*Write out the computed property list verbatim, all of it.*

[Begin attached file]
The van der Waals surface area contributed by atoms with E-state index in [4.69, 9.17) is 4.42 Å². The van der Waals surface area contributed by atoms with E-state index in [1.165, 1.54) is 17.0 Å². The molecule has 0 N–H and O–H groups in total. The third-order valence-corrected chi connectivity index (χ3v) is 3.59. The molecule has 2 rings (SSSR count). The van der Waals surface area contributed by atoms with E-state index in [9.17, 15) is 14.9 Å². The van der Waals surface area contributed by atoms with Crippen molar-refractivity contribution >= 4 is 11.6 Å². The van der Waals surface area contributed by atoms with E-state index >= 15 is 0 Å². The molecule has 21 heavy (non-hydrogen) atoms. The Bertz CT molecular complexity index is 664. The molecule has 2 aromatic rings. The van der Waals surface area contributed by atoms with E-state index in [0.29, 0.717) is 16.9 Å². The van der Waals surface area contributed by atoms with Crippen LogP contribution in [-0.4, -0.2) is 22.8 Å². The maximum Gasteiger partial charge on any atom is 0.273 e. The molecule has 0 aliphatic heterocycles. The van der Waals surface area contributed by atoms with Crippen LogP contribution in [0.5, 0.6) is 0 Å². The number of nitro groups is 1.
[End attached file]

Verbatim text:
The van der Waals surface area contributed by atoms with E-state index in [4.69, 9.17) is 4.42 Å². The van der Waals surface area contributed by atoms with E-state index in [1.165, 1.54) is 17.0 Å². The molecule has 0 N–H and O–H groups in total. The third-order valence-corrected chi connectivity index (χ3v) is 3.59. The molecule has 2 rings (SSSR count). The van der Waals surface area contributed by atoms with E-state index in [9.17, 15) is 14.9 Å². The van der Waals surface area contributed by atoms with Crippen molar-refractivity contribution >= 4 is 11.6 Å². The van der Waals surface area contributed by atoms with E-state index >= 15 is 0 Å². The molecule has 21 heavy (non-hydrogen) atoms. The Bertz CT molecular complexity index is 664. The molecule has 2 aromatic rings. The van der Waals surface area contributed by atoms with E-state index in [0.29, 0.717) is 16.9 Å². The van der Waals surface area contributed by atoms with Crippen LogP contribution in [-0.4, -0.2) is 22.8 Å². The maximum Gasteiger partial charge on any atom is 0.273 e. The molecule has 0 aliphatic heterocycles. The van der Waals surface area contributed by atoms with Crippen LogP contribution in [0.5, 0.6) is 0 Å². The number of nitro groups is 1.